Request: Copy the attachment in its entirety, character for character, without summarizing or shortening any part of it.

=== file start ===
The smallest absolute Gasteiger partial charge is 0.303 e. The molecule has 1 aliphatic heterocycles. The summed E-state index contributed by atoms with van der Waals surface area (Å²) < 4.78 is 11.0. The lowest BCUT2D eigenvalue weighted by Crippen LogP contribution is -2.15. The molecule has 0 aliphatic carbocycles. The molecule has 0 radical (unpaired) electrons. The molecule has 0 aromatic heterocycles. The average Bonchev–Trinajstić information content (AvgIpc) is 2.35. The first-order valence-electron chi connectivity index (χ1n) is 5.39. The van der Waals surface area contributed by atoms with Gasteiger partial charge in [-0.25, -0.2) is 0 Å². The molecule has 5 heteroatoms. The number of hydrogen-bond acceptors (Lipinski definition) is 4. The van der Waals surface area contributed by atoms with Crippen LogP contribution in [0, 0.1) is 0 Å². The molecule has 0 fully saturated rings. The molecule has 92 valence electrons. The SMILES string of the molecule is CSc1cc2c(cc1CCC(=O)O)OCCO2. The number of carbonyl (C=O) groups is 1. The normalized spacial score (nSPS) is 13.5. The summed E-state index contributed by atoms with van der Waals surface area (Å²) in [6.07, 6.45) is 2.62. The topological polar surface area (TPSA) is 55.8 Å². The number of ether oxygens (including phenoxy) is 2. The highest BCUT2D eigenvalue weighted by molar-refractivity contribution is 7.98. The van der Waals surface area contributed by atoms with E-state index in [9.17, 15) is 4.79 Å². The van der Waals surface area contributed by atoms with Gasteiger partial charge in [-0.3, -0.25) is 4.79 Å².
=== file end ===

The smallest absolute Gasteiger partial charge is 0.303 e. The molecule has 1 aliphatic heterocycles. The summed E-state index contributed by atoms with van der Waals surface area (Å²) < 4.78 is 11.0. The lowest BCUT2D eigenvalue weighted by Crippen LogP contribution is -2.15. The molecule has 0 aliphatic carbocycles. The molecule has 0 radical (unpaired) electrons. The molecule has 0 aromatic heterocycles. The average Bonchev–Trinajstić information content (AvgIpc) is 2.35. The first-order valence-electron chi connectivity index (χ1n) is 5.39. The van der Waals surface area contributed by atoms with Gasteiger partial charge in [-0.25, -0.2) is 0 Å². The molecule has 5 heteroatoms. The number of hydrogen-bond acceptors (Lipinski definition) is 4. The van der Waals surface area contributed by atoms with Crippen LogP contribution in [0, 0.1) is 0 Å². The molecule has 0 fully saturated rings. The molecule has 92 valence electrons. The SMILES string of the molecule is CSc1cc2c(cc1CCC(=O)O)OCCO2. The number of carbonyl (C=O) groups is 1. The normalized spacial score (nSPS) is 13.5. The summed E-state index contributed by atoms with van der Waals surface area (Å²) in [6.07, 6.45) is 2.62. The topological polar surface area (TPSA) is 55.8 Å². The number of ether oxygens (including phenoxy) is 2. The highest BCUT2D eigenvalue weighted by molar-refractivity contribution is 7.98. The van der Waals surface area contributed by atoms with E-state index in [9.17, 15) is 4.79 Å². The van der Waals surface area contributed by atoms with Gasteiger partial charge in [-0.3, -0.25) is 4.79 Å².